Campus parking forum draws administrators, few students

Beth Sewell

Of the 17,500 students who search – often unsuccessfully – for parking spots at Western each day, 40 showed up to a campus parking forum Thursday to voice concern.

Ross Pruitt, SGA vice president of finance, said although the forum gave campus administrators the chance to hear some complaints, the message they heard would have been more successful if a larger group of students had shown up.

“I would have liked it to have been better attended,” Pruitt said, “But I think it turned out fairly well for those who did.”

The students who attended the forum received an up-to-date fact sheet of exact numbers of spots added on campus over the last four years – 1,302, spots lost since Sept. 10 – 592 and the number of spaces in the new gravel lots – 500.

Gene Tice, vice president of Student Affairs and Campus Services, presented these numbers along with explanations for each lot and their individual plans of construction.

Tice said that of the 480 spots lost because of the Diddle Arena renovation, only 260 will be taken permanently. The other 220 will be available when the project is finished.

Also, Tice said, the 30 spots lost around Barnes-Campbell Hall and Bemis-Lawrence Hall will be lost temporarily because of dorm construction.

Karl Laves, vice chairman of the Parking and Transportation Committee, said he was impressed with the number of students in attendance at Thursday’s forum and said the event was beneficial to both students and administrators.

“I think the most helpful thing is that we had it,” Laves said. “The students got to see the committee members and realize we weren’t a bunch of politicians.”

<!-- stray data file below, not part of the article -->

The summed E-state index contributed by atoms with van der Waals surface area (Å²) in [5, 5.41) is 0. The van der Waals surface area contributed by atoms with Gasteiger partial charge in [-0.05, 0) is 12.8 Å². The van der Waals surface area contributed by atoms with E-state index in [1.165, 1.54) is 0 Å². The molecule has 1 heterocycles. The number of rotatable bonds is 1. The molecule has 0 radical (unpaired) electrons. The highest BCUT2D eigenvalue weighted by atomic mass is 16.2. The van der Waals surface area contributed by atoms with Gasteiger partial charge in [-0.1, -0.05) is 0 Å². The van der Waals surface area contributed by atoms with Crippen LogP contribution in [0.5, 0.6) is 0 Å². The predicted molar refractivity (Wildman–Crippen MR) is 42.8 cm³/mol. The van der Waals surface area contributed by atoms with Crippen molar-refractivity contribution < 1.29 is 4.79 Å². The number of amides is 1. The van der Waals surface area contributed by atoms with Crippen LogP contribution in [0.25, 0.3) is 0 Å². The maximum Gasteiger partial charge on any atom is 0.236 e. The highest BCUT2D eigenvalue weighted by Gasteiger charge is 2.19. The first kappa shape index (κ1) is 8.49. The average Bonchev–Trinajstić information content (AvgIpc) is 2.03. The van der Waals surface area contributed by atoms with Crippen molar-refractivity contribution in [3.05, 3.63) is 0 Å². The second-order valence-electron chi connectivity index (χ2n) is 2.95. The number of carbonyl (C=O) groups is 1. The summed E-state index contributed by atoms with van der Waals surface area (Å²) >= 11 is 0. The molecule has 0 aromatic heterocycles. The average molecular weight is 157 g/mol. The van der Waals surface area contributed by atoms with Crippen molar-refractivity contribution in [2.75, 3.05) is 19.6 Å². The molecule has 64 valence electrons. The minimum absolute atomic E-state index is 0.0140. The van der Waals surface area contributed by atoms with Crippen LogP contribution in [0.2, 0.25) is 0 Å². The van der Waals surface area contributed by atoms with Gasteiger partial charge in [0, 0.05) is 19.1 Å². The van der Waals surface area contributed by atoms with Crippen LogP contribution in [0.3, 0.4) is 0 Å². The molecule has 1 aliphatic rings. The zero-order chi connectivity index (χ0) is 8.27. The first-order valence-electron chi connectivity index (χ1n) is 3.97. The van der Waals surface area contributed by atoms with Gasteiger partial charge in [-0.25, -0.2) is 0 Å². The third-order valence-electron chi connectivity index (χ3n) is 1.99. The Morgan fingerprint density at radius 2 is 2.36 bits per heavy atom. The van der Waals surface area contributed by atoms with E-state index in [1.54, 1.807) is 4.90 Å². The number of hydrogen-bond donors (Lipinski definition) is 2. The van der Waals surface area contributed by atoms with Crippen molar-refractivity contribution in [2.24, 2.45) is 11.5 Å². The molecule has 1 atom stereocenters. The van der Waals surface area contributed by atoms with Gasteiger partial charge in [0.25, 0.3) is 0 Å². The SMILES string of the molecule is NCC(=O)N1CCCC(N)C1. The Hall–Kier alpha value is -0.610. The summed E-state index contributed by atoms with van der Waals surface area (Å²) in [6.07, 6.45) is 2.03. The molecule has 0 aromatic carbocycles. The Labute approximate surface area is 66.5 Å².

Students presented a number of possible solutions to the Hill’s parking crunch during the forum. Many advised administrators to eliminate freshman parking or restrict freshmen parking to an off-campus, freshmen-only lot.

Louisville sophomore Jill Goodall was one of the students who suggested a parking policy pertaining to freshmen.

“Maybe not saying that freshmen aren’t allowed to drive, but looking into having a freshman parking lot off campus might be a good solution,” Woodall said. “I know a lot of other schools do it, and it really could help.”

Tice said the suggestion has been noted by the committee, but no concrete decisions will be made for a while.

He said administrators would have to look at possible incentives for students parking in those off-campus lots and plan where the lots would be located if such a plan were put into motion.

Laves said he is not in favor of restricting freshman driving privileges in any form.

“I think freshmen, as well as other classes, should have the same opportunity to drive,” Laves said. “Singling freshmen out – I just don’t think that’s a solution.”

Students also discussed vehicle ticketing by campus police during Thursday’s forum. Tice said many students have recently received tickets for parking where they normally do.

Tice said campus police have increased their staff of ticket writers and the additional staff is allowing the department to ticket more violators.

However, Tice said the university will be lenient with some students.

“We are going to try to go back to the old system of giving courtesy tickets just to let students know where they can and cannot park without it costing them,” Tice said.

Reach Beth Sewell at [email protected]